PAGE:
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  • Writer's pictureCrone

A woodpecker's hole

Updated: Dec 13, 2021

I put my finger in a woodpecker’s hole

And the woodpecker said

God bless my soul!

Take it out

Take it out,

Take it out,

Extract it!

At least, I think that’s how it goes. One of those songs that’s on the edge of obscene. Not so bad as the limericks about the admiral’s daughter. Anyway.


Southwick Wood is my favourite site so far. There’s something about the feel of the place. Something more wild, perhaps, less constrained.

My first task was to cut down a stand of hazels to encourage coppice growth next year. There were a lot of little trees, twenty or so feet tall, but with narrow trunks, easy to saw through. I saved all the top twiggy bits to brash up the stumps afterwards to protect the new growth from deer. Apparently, a herd of thousands lives in the area. Ian showed us last year’s growth – and where the brashing was just a foot or so, the saplings couldn’t grow enough to resist the deer. It needed to be deep.

In the photo you can sort of make out the stumps and the pile of timber behind. The brash is behind me.

Those frothy bits – I had a vast pile of them – they are so light and so eager to be vertical. They want to be up climbing into the air, not earthbound. You feel it as you lift and carry them. So light, so incredibly light, and yet this springy insistence on seeking the sky.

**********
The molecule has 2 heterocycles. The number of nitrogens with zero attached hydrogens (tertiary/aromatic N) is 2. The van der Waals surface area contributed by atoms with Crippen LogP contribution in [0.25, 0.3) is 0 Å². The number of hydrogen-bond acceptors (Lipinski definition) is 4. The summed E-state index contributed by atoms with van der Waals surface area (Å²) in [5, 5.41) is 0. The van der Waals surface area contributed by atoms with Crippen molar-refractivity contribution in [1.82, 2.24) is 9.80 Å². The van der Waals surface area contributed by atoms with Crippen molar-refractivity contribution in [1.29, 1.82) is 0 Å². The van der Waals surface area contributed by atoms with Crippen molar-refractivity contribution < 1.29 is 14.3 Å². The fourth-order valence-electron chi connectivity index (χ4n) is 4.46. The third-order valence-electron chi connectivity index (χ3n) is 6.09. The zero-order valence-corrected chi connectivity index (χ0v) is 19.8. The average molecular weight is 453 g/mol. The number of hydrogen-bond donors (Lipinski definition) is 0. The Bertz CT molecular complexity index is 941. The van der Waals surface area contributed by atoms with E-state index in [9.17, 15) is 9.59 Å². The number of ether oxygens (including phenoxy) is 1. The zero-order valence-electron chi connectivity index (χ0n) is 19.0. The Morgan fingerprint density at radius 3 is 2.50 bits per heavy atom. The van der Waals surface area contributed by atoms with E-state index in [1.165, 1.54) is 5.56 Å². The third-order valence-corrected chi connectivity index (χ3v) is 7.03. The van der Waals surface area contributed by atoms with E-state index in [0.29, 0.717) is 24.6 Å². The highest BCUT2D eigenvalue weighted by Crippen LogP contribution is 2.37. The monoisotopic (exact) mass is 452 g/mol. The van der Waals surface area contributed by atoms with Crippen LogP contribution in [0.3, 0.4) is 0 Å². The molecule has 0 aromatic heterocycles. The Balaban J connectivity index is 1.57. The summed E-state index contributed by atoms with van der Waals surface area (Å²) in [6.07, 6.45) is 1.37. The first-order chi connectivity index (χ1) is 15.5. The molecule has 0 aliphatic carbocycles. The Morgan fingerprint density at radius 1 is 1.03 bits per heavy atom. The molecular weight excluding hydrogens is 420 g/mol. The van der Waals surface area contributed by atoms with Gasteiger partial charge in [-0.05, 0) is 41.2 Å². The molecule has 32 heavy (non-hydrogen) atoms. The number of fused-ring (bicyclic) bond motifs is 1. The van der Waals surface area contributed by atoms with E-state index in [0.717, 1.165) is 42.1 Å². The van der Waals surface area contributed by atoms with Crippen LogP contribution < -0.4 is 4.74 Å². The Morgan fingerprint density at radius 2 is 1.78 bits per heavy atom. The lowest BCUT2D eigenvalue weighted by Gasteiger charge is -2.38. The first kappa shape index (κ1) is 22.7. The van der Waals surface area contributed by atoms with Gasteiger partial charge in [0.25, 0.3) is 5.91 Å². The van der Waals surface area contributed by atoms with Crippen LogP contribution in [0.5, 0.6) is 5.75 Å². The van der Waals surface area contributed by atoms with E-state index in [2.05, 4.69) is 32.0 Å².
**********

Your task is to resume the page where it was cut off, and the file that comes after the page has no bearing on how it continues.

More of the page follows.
After lunch we walked around the site to clear from the tracks the chain-sawed corpses of trees that had fallen in the storm a few weeks ago. Inside the ashes, the heartwood was spongy and strange – evidence of their sickness. It’s light, soft and too porous.

Invertebrates, or moths, had made nests inside – as in this image.

They hardly had to bore to work into it. The black pulp in which larvae would have grown, feels like sponge.

But, in amongst the sick elms and equally unhappy looking oaks, a stand of elm trees. One had fallen, but there was new growth on the remaining trunk and three young trees and one larger tree surrounded it. Still living. Survivors of a former genocide.

Back in the seventies, when the elms were dying, the foresters felled loads of them. Now it seems they wished they’d left them, to see if some would battle through, as these survivors did. Instead, they planted cherries. Southwick has an area of cherry plantation in lines. I put my ear to the trunk of one – I’d read you could hear the water moving up the trunk. And I did. A gurgle like my stomach at its hungriest. Then some gentle flowing sounds. A maple offered nothing and I wondered if I’d imagined the cherry-noise of if cherries, with their florid displays and brilliant fruit, are the least reserved of the trees.

Apparently, a standing dead tree can support as much life as live one. We saw one trunk, 4o feet high, maybe, with fungi growing up it like an external spiral staircase. Bats live in cracks and holes. Insects all through it. And whatever birds and mammals.

I feel like the woods are alive. Trying to be alive against the odds. Trying to face the Anthropocene future, vertical, climbing, seeking the sky’s promise while anchored to the giving earth.

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Dec 12, 2021


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